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Screenwriter David Kajganich Talks Agents, Plots, Characters And More


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May 16, 2016 1 comment
Bigger Splash

We were lucky enough to be given the opportunity to interview screenwriter, David Kajganich, for the latest in our series of screenwriter interviews. 

In it he talks about his latest film, A Bigger Splash, and some offers some fantastic advice on how to get an agent and on plot and character. Plus much more — so let’s dive on in.

Tell us something about your background, where you grew up, where you’re living now, how long you’ve been a screenwriter, etc.

I went to high school in the ’80s in a small Ohio suburb not too many years out of its roots as a farm town.

It’s close enough to Amish country that if I go home to visit family and get south enough from where they live, I have to watch for bug-gies in the road. I’ve almost hit two.

They don’t have lights at night, and what you might not know about the Amish is how late they stay up.

Did you go to film school? And if so, would you recommend it — how much of a help was it to your career?

I actually didn’t study film or screenwriting at all, but went to grad school for fiction writing. My plan was to teach at university, work summers as a backcountry guide, and write fiction when I could.

I did that for about a decade and I loved that life so much when I started screenwriting I made a promise to myself not to move to Los Angeles until I had work.

So I wrote a two scripts on spec, and through a friend of a friend I met at a film festival, one got passed to a producer who then passed it to a jun-ior agent, and I was able to sign with a rep while still living in the Midwest.

The next spec I wrote was a horror film called Town Creek, which sold to Warner Bros. with a blind script commitment, and suddenly this scenario that seemed completely impossible — moving to Los Angeles with work ahead of me — was suddenly on the table.

How could I say no to that? So I rented a U-Haul and made the move. That was twelve years ago.

I can’t speak to how useful film school would have been to my work as a screenwriter, but I can tell you studying fiction has been tremendously helpful.

The Aristote-lian basics of narrative are everything. Knowing how to write plot, for instance, out of char-acter action should be the core of any training in screenwriting.

And being able to take apart a book with equal parts respect and ruthlessness has helped me find work adapting novels for studios I’m not sure I would have gotten otherwise.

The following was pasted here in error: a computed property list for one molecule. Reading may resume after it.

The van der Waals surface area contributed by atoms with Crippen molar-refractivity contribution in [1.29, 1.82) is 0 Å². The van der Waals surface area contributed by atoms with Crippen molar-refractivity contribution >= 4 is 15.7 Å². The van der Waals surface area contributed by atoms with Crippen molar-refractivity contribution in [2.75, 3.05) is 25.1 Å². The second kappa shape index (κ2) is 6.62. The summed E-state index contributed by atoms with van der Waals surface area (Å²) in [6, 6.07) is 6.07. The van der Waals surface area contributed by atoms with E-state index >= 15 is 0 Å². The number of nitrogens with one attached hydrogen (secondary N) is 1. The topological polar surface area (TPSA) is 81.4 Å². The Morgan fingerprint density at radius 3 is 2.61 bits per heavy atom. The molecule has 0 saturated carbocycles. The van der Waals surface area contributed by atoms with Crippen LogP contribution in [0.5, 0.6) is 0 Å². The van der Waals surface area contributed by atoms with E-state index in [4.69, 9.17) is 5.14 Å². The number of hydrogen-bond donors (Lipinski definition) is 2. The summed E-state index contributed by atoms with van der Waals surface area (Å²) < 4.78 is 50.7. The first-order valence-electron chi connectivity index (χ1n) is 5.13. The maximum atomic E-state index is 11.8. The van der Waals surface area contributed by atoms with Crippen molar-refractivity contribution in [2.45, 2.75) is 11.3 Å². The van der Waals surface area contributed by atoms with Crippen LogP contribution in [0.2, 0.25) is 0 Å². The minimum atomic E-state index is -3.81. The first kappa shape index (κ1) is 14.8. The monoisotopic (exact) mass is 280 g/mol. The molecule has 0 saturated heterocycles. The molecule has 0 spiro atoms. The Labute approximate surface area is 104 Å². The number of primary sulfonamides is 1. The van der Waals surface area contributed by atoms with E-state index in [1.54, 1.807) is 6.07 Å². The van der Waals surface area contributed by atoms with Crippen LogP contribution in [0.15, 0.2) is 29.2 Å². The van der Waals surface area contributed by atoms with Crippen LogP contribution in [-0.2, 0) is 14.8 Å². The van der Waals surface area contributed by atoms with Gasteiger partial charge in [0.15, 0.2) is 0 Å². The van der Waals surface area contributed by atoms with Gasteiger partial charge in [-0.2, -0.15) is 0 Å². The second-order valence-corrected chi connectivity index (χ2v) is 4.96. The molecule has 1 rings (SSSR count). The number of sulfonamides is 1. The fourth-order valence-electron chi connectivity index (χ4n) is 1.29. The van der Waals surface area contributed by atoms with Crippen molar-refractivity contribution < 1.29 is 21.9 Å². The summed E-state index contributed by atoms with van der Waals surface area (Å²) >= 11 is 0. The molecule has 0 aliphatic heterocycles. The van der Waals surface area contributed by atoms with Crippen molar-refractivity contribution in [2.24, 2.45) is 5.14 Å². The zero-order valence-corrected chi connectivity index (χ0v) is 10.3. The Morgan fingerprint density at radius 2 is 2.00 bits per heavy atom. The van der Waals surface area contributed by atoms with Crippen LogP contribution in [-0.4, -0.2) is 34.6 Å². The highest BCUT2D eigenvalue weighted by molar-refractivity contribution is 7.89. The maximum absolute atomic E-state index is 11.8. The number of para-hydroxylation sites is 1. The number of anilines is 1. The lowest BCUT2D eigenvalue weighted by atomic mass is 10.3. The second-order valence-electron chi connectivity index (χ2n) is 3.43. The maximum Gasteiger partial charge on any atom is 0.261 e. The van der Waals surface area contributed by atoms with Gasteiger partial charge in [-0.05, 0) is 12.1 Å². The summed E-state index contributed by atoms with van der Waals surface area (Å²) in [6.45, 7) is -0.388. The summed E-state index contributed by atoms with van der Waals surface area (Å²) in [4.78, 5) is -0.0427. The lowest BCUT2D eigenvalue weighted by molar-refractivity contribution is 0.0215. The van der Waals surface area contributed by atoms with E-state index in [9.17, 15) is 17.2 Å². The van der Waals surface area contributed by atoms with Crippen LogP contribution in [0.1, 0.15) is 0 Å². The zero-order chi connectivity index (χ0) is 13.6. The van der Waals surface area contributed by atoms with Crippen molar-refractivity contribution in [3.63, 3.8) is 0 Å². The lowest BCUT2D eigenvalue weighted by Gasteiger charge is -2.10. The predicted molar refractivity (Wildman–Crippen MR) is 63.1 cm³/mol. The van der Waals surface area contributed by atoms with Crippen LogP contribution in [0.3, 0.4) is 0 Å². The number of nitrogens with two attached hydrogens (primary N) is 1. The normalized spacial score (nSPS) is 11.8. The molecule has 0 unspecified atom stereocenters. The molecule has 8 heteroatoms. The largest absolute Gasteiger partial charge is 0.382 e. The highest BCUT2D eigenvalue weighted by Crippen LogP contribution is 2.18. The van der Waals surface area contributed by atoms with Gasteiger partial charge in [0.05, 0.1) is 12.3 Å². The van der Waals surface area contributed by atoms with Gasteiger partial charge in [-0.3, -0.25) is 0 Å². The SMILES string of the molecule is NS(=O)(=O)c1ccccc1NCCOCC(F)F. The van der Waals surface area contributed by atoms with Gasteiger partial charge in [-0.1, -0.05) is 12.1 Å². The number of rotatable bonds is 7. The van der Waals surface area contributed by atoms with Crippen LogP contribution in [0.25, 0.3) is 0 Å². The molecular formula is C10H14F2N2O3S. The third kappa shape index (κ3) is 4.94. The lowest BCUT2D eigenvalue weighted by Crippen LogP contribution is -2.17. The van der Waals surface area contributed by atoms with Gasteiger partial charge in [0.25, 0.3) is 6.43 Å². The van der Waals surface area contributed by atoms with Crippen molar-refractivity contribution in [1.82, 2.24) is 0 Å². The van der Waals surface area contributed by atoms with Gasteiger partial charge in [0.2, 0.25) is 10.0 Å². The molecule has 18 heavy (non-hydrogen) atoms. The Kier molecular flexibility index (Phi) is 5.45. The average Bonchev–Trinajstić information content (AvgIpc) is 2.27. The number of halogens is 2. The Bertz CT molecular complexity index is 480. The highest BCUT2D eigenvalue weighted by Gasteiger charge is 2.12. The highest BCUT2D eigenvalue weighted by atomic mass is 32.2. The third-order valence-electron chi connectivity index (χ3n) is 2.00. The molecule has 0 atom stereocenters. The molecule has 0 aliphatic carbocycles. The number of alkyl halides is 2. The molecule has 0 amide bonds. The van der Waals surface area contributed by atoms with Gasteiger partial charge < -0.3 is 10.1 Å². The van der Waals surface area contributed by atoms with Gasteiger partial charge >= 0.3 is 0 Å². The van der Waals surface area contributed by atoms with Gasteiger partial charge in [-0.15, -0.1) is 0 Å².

Regardless of the discipline, I think serious training helps you treat the work, and your own intellect, seriously, and that’s cer- useful.

But the real education anyone needs to write for film and television is primarily about exposure to a wide range of narrative forms and attitudes, so as long as you’re getting that somehow, I certainly wouldn’t say a proper film school education is necessary, or that the lack of one should get in anyone’s way.


What inspired you to become a screenwriter? Were there any particular movies or screenwriters who turned you onto writing?

I have to admit, in graduate school, my class-mates and I were a little dismissive of screenwriting. We were going to be poets and novelists.

Screenwriting seemed so mechanical and simplistic by comparison. But then I walked into a triple bill of Polish director’s Kieślowski’s Three Colors Trilogy and that changed how I thought about it completely.

You couldn’t give an audience that kind of metaphysical experience in a novel. I was intrigued.

I’d been writing these novellas about the British occupation of India that had almost no dialogue, so I thought why not try a screenplay for fun? It would at least force me to practice that.

Your first feature, The Invasion, was an adaptation of a book by Jack Finney, can you tell us how you got involved in that?

As part of the blind script commitment with Warner Bros., once I’d finished the rewrites on Town Creek, the studio had me start meeting producers who had WB projects needing writers.

I met Doug Davison and Roy Lee, who were producing an Invasion of the Body Snatchers remake and we got along very well.

I thought it would be interesting to try to adapt Finney’s novel in a more political direction, given that we were in the middle of the disastrous Bush Administration.